Install UserStat

If you have every used a batch scheduler, there is usually some kind of qstat (queue status) command. Usually these utilities are command line programs that provide a snap shot of the queue. To make this kind of information more accessible, there is a nice "top like" utility for viewing SGE queue status and processor loads. If you download the userstat rpm from the a href="">Kronos download page, you only need to install it on the master node (rpm userstat-1.0-2.i386.rpm).

While you are at it, you may wish to download the sge-tests.tgz tar file from the Kronos download page (in the src directory). This file contains some simple test scripts for SGE. Extract the file in a working directory and consult the README.

Userstat is helpful in two ways. First as shown in Figure Two, it provides (in the top of the window) a list of jobs in the queue (running and waiting). The lower window shows the load and memory usage for the cluster. If you highlight a running job in the top window and press enter, only those nodes that are used by the job are shown in the lower window. An example of this this display is shown in Figure Three. Userstat is designed for both administrators and users. Indeed, it provides a very low overhead way for users to watch their jobs.

userstat screen
Figure Two: Example userstat output for whole cluster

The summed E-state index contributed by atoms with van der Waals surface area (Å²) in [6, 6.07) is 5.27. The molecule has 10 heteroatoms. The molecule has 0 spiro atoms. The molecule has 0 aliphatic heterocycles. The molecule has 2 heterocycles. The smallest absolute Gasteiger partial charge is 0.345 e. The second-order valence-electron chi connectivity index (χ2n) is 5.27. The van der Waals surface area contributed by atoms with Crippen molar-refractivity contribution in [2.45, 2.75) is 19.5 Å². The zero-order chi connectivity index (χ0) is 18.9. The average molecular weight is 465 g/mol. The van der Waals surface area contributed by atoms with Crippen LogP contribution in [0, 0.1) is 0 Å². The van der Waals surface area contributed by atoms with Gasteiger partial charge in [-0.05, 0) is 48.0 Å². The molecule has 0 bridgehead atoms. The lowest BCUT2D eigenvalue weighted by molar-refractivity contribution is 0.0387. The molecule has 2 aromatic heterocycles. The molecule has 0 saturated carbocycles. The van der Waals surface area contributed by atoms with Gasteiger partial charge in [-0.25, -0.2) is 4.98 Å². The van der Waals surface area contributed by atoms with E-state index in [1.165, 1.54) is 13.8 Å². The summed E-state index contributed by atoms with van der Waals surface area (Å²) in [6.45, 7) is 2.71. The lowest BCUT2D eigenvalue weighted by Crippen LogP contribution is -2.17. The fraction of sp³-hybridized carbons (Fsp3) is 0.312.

Userstat screen
Figure Three: Example userstat output for a single job

Install LAM

At this point, we hope we haven't worn you out. We have the VNFS tuned to where we want it and we have installed and tested SGE for queuing/scheduling jobs. It might be a good thing to install an MPI since we are going to want to run codes on the cluster. We chose to install LAM/MPI in the cluster.

Grab a copy of LAM from the Warewulf download site and build the binary rpms using the command rpmbuild --build lam-7.0.6-7.caos.src.rpm.

This process will create a number of rpms that should be installed on the master node as follows (look in /usr/src/redhat/RPMS/i386 for the files).

# rpm -i lam-7.0.6-7.caos.i386.rpm
# rpm -i lam-devel-7.0.6-7.caos.i386.rpm
# rpm -i lam-docs-7.0.6-7.caos.i386.rpm
# rpm -i lam-extras-7.0.6-7.caos.i386.rpm

The installation on the nodes is a bit simpler. As before, we will install directly to the kronos VNFS.

rpm -i --root /vnfs/kronos/ lam-7.0.6-7.caos.i386.rpm
Again, since we changed the VNFS, we need to build and reboot the nodes with the new image (see above).

Testing LAM/MPI

Not that LAM is installed, let's try testing it to make sure it's installed correctly. Since it's always good to do testing as a user and not as root, make sure you have created a user account on the master node. If not, create one now. After you create a user account, be sure to propagate (as root) the account information to all of the nodes using wwnode.sync command.

Log in as the user and create a subdirectory for testing LAM. Download the lam-tests.tgz tar file from the Kronos download page (look in the src directory). After you have extracted the file, check the lam-test/pi/README for instructions on how to compile and run both C and Fortran MPI programs. Also note the the Fortran programs must be linked as "static" because not all the required libraries are in the VNFS.